Erika Jaramillo, Director of the Corporation, emphasizes that Medellín needed a space where culture and the creative economy could be discussed. “Gathering all creators in the same place will make us more competitive so as to achieve a great creative district for Medellín and the world, with benefits that go from promoting local purchases, avoiding smuggling, generating new jobs, boosting the local and national economies and promoting culture and identity. Without culture, there is no identity, neither individual nor national.”
Talent with “Pauer”
In 2018, Comfama was already working on planning a strategy with Ruta N, focused on creative ventures and their role in generating new jobs. They called it ELPAUER (Phonetic spelling of “The Power”). Today, it offers support in the generation of business models and the development of administrative skills, as well as access to financing for the 90 creators who are part of its portfolio. Ana Isabel Maya, also in charge of this alliance, underscores the creation of community among the creators and their learning processes.
She agrees with Alejandro Santa, musician and general director of LaMúsica.fm, a virtual music store that is part of ELPAUER’s portfolio. “We are very eager to work to create things and make Medellín that place where proposals do flourish, and to achieve this we need these spaces where we can undertake and learn all the time.”
Alejandro started his project thirteen years ago dreaming of being able to live of the music business. “We started asking ourselves how we could sell and distribute. We didn’t know anything about rights; the digital worlds had generated many gaps.” So he decided to focus his energy on the music industry and the construction of an ecosystem that generates sustainability and productivity. This is also a pedagogical process with other musicians who don’t know how to monetize their work.
Today, “ELPAUER” is part of the strengthening offer of Ruta Naranja, a space created by Ruta N and the Medellín Mayor’s Office, where creative people can develop their business ideas. One- hundred and six jobs and an innovation lab welcome good ideas.
Ruta Naranja Innovation Lab. Methodologies designed for the development and testing of creative products or services are implemented here.
Photo: Ruta Naranja Project – Ruta N.
A long-lasting district
Another objective of the Corporación Perpetuo Socorro is to make the Creative District of Medellín a green district. Sustainability, from all perspectives, is a priority task; that is why it represents one of the major principles in this process. “We are advocates of sustainable mobility with the use of bicycles and public transportation. We are under a reconfiguration of space, with more sidewalks and fewer streets. In one year, we already have two EnCicla (city’s bicycle program) stations, two bike paths, two parks and a street that used to be for cars is now a public space,” adds the director of Corporación Perpetuo Socorro.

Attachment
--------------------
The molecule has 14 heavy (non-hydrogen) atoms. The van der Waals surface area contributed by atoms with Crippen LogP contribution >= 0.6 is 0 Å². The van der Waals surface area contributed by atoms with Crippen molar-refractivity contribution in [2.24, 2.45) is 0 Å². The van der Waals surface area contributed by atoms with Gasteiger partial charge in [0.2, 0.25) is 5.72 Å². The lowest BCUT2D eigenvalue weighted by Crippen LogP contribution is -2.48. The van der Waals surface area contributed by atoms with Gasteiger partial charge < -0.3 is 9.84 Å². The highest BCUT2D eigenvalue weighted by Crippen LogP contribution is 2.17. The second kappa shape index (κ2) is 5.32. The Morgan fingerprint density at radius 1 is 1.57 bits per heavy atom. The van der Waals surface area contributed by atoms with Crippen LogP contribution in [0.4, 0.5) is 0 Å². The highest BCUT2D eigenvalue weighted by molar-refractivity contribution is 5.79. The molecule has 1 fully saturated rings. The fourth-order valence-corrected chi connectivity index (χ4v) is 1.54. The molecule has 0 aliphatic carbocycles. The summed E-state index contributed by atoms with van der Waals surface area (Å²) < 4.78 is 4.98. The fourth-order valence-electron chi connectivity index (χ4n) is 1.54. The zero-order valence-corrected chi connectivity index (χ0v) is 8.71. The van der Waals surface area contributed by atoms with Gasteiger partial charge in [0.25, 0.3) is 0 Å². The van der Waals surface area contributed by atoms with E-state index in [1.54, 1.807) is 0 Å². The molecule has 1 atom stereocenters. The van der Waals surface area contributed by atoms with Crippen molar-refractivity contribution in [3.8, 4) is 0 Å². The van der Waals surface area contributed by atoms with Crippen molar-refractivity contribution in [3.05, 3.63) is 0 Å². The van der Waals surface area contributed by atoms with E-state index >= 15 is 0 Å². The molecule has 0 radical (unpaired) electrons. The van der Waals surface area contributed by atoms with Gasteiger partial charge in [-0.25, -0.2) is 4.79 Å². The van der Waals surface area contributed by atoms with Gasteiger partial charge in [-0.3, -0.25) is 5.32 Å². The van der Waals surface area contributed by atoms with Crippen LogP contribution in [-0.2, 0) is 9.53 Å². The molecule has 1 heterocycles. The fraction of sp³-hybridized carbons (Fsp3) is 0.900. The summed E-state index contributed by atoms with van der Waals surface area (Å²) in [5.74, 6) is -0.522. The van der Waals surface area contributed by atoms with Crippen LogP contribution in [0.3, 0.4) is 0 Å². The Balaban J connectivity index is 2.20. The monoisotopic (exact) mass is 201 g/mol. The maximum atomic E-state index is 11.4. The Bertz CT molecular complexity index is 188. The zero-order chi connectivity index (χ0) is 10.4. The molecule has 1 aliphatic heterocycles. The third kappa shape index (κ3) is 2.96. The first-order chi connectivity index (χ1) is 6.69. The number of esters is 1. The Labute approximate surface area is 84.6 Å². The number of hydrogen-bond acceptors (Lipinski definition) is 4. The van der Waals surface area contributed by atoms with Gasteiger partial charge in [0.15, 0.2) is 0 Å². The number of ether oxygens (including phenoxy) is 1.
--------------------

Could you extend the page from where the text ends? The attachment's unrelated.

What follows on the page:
The Universidad Pontificia Bolivariana (UPB) was also involved in this task. Juliana Restrepo, Dean of the School of Architecture and Design of UPB, explains that “the University leads the urban development board for the Perpetuo Socorro, which aims to establish guidelines and proposals for the development of the neighborhood, in terms of physical infrastructure, green infrastructure, and mobility.”
Erika adds that this urban renovation has a greater purpose than simply adding square meters and beautifying spaces. “Here, the content goes first and progressively, the urban transformation will come, one that has the commitment of the more than 30 creators who are already in the neighborhood.” Photographic studios, dance academies, co-working spaces, restaurants, cafes, health markets, artisan breweries, and the list goes on.
“Distrito Cafetero” is a 360º experience center where visitors can learn about the different stages of the coffee process.
Photo: Sebastián Ortíz.
“Distrito Cafetero” was one of the first undertakings to reach Perpetuo Socorro. They have four brands of their own coffee and work with another 40 in the entire department of Antioquia. “We arrived at the neighborhood attracted by creativity, culture and business,” says its manager, Sebastián Ortiz. “These three guidelines move most of the companies that are working here to deliver a more evolutionary vision of the city.” Sebastián highlights the value this represents for foreign investors. “On our side, we have the representation of a French company that has been in the market for 100 years manufacturing espresso machines and we have done very well with them. Foreign companies and investors are seeing a business opportunity in the local creative ideas. And the fact that a special district is being created for culture and creativity makes the offer even more attractive.
The Executive Director of ACI Medellín, Eleonora Betancur, says, “There are different companies, delegations, governments and international associations that come to Medellín to learn about the city’s strategies in terms of innovation and creativity.” And the creative district is the first place on the list to show them.
Beyond the tax benefits of being declared an Economic and Creative District and “ADN,” Perpetuo Socorro “becomes a node where cultural, social, economic and tourism converge, generating creative consumption dynamics for locals and visitors,” concludes Erika. All of this is driven by content and ideas that, in turn, promote systemic improvements in the quality of life of all citizens.